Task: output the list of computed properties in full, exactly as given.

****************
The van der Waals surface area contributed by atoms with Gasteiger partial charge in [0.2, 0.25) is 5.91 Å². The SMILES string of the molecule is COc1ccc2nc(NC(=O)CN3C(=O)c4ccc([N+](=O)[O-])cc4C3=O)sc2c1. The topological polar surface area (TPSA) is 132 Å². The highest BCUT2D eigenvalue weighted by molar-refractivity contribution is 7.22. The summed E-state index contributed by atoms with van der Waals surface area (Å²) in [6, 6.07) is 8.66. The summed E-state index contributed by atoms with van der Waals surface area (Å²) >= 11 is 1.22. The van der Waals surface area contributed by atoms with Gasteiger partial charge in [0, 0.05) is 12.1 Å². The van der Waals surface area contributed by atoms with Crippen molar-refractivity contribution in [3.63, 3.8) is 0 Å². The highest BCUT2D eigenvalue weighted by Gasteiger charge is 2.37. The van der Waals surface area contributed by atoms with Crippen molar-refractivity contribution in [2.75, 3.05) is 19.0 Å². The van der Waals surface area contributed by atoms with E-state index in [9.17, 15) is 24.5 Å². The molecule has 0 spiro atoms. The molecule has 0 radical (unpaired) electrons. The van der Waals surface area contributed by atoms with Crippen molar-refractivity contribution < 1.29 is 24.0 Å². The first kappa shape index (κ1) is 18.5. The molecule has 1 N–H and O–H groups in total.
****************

The van der Waals surface area contributed by atoms with Gasteiger partial charge in [0.2, 0.25) is 5.91 Å². The SMILES string of the molecule is COc1ccc2nc(NC(=O)CN3C(=O)c4ccc([N+](=O)[O-])cc4C3=O)sc2c1. The topological polar surface area (TPSA) is 132 Å². The highest BCUT2D eigenvalue weighted by molar-refractivity contribution is 7.22. The summed E-state index contributed by atoms with van der Waals surface area (Å²) in [6, 6.07) is 8.66. The summed E-state index contributed by atoms with van der Waals surface area (Å²) >= 11 is 1.22. The van der Waals surface area contributed by atoms with Gasteiger partial charge in [0, 0.05) is 12.1 Å². The van der Waals surface area contributed by atoms with Crippen molar-refractivity contribution in [3.63, 3.8) is 0 Å². The highest BCUT2D eigenvalue weighted by Gasteiger charge is 2.37. The van der Waals surface area contributed by atoms with Crippen molar-refractivity contribution in [2.75, 3.05) is 19.0 Å². The van der Waals surface area contributed by atoms with E-state index in [9.17, 15) is 24.5 Å². The molecule has 0 spiro atoms. The molecule has 0 radical (unpaired) electrons. The van der Waals surface area contributed by atoms with Crippen molar-refractivity contribution < 1.29 is 24.0 Å². The first kappa shape index (κ1) is 18.5. The molecule has 1 N–H and O–H groups in total.